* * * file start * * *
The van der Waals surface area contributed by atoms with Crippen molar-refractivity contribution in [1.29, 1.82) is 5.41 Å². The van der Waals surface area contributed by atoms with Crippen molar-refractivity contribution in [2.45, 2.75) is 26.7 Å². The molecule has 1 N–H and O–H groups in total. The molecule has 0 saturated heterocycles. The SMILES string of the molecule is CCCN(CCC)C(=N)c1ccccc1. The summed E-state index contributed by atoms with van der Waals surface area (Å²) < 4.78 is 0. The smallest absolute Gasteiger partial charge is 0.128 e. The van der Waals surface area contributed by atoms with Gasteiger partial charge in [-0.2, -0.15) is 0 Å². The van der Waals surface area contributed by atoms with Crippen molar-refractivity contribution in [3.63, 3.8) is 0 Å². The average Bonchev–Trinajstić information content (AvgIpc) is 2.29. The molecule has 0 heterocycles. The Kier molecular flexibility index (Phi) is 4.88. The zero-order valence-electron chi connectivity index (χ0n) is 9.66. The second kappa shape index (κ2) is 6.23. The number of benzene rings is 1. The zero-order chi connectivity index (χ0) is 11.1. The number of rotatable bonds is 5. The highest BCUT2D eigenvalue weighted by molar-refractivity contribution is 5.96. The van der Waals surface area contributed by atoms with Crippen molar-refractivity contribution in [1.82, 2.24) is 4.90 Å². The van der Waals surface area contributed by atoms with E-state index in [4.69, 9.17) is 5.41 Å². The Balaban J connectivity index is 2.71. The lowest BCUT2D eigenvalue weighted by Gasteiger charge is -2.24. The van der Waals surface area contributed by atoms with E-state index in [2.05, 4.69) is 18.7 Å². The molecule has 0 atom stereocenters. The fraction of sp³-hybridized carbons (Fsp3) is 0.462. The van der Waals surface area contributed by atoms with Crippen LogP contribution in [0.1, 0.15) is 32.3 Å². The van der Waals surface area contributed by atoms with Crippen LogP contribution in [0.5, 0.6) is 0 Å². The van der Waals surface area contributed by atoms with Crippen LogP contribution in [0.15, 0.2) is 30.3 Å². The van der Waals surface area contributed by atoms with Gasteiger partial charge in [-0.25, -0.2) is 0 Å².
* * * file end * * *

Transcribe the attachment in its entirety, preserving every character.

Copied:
The van der Waals surface area contributed by atoms with Crippen molar-refractivity contribution in [1.29, 1.82) is 5.41 Å². The van der Waals surface area contributed by atoms with Crippen molar-refractivity contribution in [2.45, 2.75) is 26.7 Å². The molecule has 1 N–H and O–H groups in total. The molecule has 0 saturated heterocycles. The SMILES string of the molecule is CCCN(CCC)C(=N)c1ccccc1. The summed E-state index contributed by atoms with van der Waals surface area (Å²) < 4.78 is 0. The smallest absolute Gasteiger partial charge is 0.128 e. The van der Waals surface area contributed by atoms with Gasteiger partial charge in [-0.2, -0.15) is 0 Å². The van der Waals surface area contributed by atoms with Crippen molar-refractivity contribution in [3.63, 3.8) is 0 Å². The average Bonchev–Trinajstić information content (AvgIpc) is 2.29. The molecule has 0 heterocycles. The Kier molecular flexibility index (Phi) is 4.88. The zero-order valence-electron chi connectivity index (χ0n) is 9.66. The second kappa shape index (κ2) is 6.23. The number of benzene rings is 1. The zero-order chi connectivity index (χ0) is 11.1. The number of rotatable bonds is 5. The highest BCUT2D eigenvalue weighted by molar-refractivity contribution is 5.96. The van der Waals surface area contributed by atoms with Crippen molar-refractivity contribution in [1.82, 2.24) is 4.90 Å². The van der Waals surface area contributed by atoms with E-state index in [4.69, 9.17) is 5.41 Å². The Balaban J connectivity index is 2.71. The lowest BCUT2D eigenvalue weighted by Gasteiger charge is -2.24. The van der Waals surface area contributed by atoms with E-state index in [2.05, 4.69) is 18.7 Å². The molecule has 0 atom stereocenters. The fraction of sp³-hybridized carbons (Fsp3) is 0.462. The van der Waals surface area contributed by atoms with Crippen LogP contribution in [0.1, 0.15) is 32.3 Å². The van der Waals surface area contributed by atoms with Crippen LogP contribution in [0.5, 0.6) is 0 Å². The van der Waals surface area contributed by atoms with Crippen LogP contribution in [0.15, 0.2) is 30.3 Å². The van der Waals surface area contributed by atoms with Gasteiger partial charge in [-0.25, -0.2) is 0 Å².